How to Cook Frozen Food in Your Instant Pot

These do’s and don’ts will get your dinner from the freezer to the table stat!

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August 02, 2021

Related To:

Food Network Kitchen’s Instant Pot Frozen Chicken Breasts, as seen on Food Network.


Food Network Kitchen’s Instant Pot Frozen Chicken Breasts, as seen on Food Network.

Photo by: Renee Comet

Renee Comet

We’ve all been there: after a long day of work and other responsibilities, you race to get dinner on the table and quickly realize that you didn’t pull the meat out of the freezer. Instead of picking up the phone and ordering take-out, grab your Instant Pot! There’s a lot to love about the beloved gadget, but one of the best features is its ability to cook straight from frozen, no defrosting required, thanks to its “sauté” and “pressure cooker” functions. Talk about a weeknight win! Here are our Instant Pot Do’s and Don’ts to keep in mind the next time you want to cook a well-balanced meal straight from your freezer!


Do Expect Cook Times to Vary: A frozen piece of meat will not only take longer to cook, but it will also take longer for the Instant Pot to come to pressure. Because of this, be prepared to add a few extra minutes to your overall cook time.

Do Use More Liquid Than You Think: When cooking from frozen, it’s beneficial to add enough liquid to just cover the frozen meat. This will ensure that the protein cooks evenly and thoroughly.

Do Sauté Meat Before Cooking: We found that utilizing the “sauté” function before pressure cooking will help to release extra liquid from a frozen piece of meat. Not to mention, nicely-browned food means extra flavor, and who can argue with that?

Do Operate the “Natural Release”: Unless specified otherwise, release the pressure naturally when cooking from frozen. Releasing the pressure — whether it’s low or high — more slowly on the natural function will prevent the meat from seizing up and becoming tough or dry.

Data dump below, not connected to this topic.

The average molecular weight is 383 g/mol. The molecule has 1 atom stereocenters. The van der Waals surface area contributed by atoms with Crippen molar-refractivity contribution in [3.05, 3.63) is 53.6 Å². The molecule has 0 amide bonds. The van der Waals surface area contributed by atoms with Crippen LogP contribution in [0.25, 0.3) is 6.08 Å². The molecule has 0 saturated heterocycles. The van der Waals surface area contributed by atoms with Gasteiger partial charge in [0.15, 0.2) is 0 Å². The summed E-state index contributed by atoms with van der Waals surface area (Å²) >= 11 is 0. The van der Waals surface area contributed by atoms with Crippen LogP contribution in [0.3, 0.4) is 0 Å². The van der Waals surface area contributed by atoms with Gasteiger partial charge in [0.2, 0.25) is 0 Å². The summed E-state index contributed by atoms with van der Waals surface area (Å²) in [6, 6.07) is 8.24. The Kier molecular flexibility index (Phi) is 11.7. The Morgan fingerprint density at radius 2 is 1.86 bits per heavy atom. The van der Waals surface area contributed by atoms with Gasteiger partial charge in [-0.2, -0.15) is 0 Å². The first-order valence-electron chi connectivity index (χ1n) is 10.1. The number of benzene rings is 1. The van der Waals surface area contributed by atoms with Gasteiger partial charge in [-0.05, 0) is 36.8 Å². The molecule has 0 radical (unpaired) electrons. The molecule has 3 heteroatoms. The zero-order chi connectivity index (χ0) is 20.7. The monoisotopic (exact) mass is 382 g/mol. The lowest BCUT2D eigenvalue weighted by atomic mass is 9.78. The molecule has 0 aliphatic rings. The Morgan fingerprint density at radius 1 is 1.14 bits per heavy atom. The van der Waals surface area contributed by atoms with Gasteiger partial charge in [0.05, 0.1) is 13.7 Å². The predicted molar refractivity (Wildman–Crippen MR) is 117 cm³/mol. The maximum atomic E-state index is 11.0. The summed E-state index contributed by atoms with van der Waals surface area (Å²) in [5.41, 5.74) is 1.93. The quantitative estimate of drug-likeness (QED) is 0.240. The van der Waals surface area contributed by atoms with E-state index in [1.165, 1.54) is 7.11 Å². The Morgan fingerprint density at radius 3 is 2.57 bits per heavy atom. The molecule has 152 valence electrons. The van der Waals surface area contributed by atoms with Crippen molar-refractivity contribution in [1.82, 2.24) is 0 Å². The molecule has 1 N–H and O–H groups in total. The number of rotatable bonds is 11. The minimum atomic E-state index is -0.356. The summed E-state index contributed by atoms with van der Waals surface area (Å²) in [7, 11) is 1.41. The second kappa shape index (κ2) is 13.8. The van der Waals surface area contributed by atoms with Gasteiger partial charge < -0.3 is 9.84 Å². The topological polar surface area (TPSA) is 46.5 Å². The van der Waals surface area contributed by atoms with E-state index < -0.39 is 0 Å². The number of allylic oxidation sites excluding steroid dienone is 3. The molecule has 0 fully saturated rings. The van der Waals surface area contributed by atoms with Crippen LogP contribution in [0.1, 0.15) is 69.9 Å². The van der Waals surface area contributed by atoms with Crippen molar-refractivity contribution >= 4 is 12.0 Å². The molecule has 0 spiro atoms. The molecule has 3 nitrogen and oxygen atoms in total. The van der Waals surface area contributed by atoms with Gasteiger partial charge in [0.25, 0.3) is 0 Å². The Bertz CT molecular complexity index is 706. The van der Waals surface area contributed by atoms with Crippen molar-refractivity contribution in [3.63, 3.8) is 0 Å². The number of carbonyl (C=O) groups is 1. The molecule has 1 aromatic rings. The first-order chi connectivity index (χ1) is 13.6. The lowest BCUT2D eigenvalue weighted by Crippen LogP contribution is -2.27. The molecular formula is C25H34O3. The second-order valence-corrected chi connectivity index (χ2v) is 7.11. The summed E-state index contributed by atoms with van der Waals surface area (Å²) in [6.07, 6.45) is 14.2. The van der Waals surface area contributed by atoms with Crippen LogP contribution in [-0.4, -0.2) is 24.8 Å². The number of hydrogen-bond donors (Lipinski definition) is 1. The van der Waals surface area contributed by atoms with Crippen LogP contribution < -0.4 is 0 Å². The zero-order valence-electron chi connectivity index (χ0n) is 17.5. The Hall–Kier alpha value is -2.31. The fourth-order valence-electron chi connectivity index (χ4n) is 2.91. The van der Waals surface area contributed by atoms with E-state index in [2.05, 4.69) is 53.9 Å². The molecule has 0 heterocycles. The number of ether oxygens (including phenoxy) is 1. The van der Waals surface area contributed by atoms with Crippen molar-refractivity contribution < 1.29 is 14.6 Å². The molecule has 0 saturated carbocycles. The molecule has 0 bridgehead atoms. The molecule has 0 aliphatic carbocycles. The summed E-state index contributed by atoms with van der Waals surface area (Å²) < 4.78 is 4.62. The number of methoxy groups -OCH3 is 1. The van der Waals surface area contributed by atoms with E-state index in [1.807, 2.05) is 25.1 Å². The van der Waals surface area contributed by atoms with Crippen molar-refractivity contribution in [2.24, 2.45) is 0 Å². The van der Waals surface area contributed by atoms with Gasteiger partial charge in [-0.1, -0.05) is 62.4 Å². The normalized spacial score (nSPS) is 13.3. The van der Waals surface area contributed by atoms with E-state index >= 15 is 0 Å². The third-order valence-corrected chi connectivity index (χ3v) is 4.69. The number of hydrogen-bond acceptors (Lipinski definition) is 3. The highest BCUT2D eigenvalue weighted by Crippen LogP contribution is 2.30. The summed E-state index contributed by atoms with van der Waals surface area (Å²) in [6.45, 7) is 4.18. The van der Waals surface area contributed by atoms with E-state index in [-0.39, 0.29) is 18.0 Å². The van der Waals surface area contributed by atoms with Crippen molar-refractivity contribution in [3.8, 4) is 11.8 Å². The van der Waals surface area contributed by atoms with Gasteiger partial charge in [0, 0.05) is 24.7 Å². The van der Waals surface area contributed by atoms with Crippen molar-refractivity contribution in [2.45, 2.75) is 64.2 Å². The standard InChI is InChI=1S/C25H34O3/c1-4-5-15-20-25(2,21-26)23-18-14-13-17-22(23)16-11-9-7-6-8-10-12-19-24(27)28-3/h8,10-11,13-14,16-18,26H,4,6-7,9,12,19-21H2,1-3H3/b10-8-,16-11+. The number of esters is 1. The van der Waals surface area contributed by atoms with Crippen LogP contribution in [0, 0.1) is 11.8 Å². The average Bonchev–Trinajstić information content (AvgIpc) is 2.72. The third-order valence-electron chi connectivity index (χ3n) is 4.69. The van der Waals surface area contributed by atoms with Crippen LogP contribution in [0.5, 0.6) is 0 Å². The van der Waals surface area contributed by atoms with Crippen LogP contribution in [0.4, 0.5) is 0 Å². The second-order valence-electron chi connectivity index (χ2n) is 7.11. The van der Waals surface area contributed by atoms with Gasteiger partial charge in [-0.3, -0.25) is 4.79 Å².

Do Utilize a Meat Thermometer: Make sure to insert a meat thermometer into the thickest part of the meat after it’s finished cooking to make sure the internal temperature has reached safe temperatures. This is especially important for poultry and pork because of food-born illnesses.


Don’t Overfill Your Instant Pot: Adding too much frozen product and liquid to an Instant Pot can become problematic because it will take a very long time to come to pressure and there’s a good chance your food won’t cook evenly.

Don’t Cook Frozen Meat that’s Stuck Together or Stacked on Top of Each Other: If you stack a number of frozen proteins in your Instant Pot, the pieces that are touching will most likely be undercooked. Just like in a standard cooking vessel, it’s best to give enough space between food items so they cook evenly.

Don’t Use Water: Other liquids, such as chicken and beef broth, will add more flavor than water alone. Other products, such as vegetable or chicken base, are also great for upping the flavor, if water is the only liquid you have on-hand.

Tips for Freezing Food:

It’s important to portion food properly before freezing for the easiest Instant Pot cooking experience. For example, wrap chicken breasts and thighs individually, cut a rack of ribs into 2- to 3-piece sections (they won’t fit in the Instant Pot otherwise!), and cut big pieces of meat into smaller portions, such as a pork and beef roast for faster and even cooking. If possible, freeze meals in a circular shape that’s the same size as the Instant Pot bowl-insert -- this let’s you go straight from the freezer to the Instant Pot with ease!

Now that you have an arsenal of tips for cooking from frozen in your Instant Pot, make sure to check out these Food Network Kitchen recipes:

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